Page 2: BT, connectivity, and sustainable development
BT is one of the UK's best known companies. It operates globally and looks to provide effective communication, irrespective of geography, distance, time or complexity.
In 2003, BT won the Queen's Award for Enterprise, in recognition of the substantial improvement in its business performance resulting from continuous achievement in sustainable development. Also, for the third year running, BT was ranked as the top telecommunications company in the Dow Jones World Sustainability Index.
Connectivity lies at the heart of the modern global economy and BT's work involves bringing together people and organisations, enabling them to share information, images, ideas, and entertainment through a fast, efficient network.
At one level, connectivity is a means of helping families to keep in touch with each other on a regular basis. At another, it provides businesses and individuals with the latest information e.g. news about world events; detailed help, support and advice; research findings; business and technical data.
BT's principles are illustrated by its approach to digital inclusion. In the UK, people who can access the internet (the 'haves') have a big advantage over those who cannot (the 'have nots'). BT is looking to end this particular isolation of the 'have nots'.
As part of promoting social inclusion, the UK government has made Internet access for every UK citizen a top priority. It intends to achieve this by 2005.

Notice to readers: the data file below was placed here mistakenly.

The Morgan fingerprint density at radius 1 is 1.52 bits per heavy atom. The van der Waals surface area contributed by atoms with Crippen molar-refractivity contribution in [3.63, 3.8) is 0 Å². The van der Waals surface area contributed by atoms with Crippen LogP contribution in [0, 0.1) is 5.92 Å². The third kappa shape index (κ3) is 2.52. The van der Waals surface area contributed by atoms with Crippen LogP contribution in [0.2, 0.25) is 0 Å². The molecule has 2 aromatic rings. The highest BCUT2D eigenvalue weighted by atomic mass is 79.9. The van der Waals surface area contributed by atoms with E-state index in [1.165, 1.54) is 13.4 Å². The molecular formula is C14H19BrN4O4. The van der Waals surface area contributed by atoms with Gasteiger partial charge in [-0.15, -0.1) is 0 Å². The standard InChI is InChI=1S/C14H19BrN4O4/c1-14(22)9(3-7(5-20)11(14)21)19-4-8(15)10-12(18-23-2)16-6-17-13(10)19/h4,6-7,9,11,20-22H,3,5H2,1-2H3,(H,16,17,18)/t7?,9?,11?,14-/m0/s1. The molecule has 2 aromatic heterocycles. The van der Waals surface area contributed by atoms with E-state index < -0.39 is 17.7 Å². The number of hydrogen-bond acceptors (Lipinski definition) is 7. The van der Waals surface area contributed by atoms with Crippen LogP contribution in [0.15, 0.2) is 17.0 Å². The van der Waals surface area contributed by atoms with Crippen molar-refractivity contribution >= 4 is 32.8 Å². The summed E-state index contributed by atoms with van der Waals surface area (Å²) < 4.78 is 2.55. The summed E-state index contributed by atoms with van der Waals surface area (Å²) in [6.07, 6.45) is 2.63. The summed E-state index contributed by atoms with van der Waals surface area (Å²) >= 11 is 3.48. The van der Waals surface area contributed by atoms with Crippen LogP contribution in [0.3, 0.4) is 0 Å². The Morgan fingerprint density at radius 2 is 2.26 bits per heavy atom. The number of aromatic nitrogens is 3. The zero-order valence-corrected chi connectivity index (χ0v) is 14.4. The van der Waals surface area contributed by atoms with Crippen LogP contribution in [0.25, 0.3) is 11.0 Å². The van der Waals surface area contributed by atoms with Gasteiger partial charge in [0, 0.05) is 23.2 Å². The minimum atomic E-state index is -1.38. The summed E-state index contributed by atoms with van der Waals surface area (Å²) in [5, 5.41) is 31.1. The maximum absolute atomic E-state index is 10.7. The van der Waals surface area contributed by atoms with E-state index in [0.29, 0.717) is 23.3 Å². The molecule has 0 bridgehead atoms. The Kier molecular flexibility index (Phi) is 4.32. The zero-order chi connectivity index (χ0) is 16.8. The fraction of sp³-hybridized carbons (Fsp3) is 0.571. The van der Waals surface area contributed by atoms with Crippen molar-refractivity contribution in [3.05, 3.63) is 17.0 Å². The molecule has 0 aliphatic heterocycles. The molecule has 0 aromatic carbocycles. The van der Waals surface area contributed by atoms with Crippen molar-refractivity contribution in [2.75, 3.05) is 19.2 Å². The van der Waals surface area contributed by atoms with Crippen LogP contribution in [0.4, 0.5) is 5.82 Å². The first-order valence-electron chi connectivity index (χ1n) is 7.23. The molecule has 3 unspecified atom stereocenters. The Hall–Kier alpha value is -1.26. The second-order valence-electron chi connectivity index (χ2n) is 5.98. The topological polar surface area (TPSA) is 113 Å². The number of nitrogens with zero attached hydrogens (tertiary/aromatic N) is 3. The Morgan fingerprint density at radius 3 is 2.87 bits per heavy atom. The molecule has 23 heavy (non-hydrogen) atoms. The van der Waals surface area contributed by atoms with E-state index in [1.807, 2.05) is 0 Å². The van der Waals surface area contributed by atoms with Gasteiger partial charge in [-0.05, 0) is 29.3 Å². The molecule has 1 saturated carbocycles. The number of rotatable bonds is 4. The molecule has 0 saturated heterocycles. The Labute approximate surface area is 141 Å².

BT believes that access to information and communications technologyimproves people's lives e.g. by opening doors to education, employment, entertainment and social contact. BT therefore carries out a range of activities to promote digital inclusion and to spread the benefits of its technology as widely as possible.
Achieving this goal requires:
- appropriate technology - access to communications technology
- consumers with appropriate skills - the ability of groups and individuals to use technology
- valuable programme content - the type of communication and the way it is used for social and economic benefit.
These can be restated as:
The company builds digital inclusion through providing Internet access for individuals and small businesses. BT sees broadband as being vital to social inclusion and plans to make broadband available to 100s of homes and small businesses during 2005. It has a range of projects specifically targeted at including less privileged sectors of the community. For example:
- Community Broadband brings high-speed broadband technology to small local communities.
- In partnership with the charity Citizens Online, BT has established a programme initially working in four pilot sites in under-privileged areas where Internet use is low and deprivation high. Known as 'everybodyonline', the project concentrates on groups who are marginalised or excluded for reasons of age, gender, ethnic background, disability, previous educational opportunity and employment status.
Developing broadband is also important in helping the government reach its objective of reducing UK road congestion. If the Telework Association's estimate that 15% of the UK workforce will become teleworkers by 2006 is accurate, this will result in a 10% reduction in work-related miles driven. Similarly, by supporting a better online shopping experience, broadband could produce an estimated 10% fall in shopping miles, leading to fewer carbon dioxide emissions and reduced road congestion.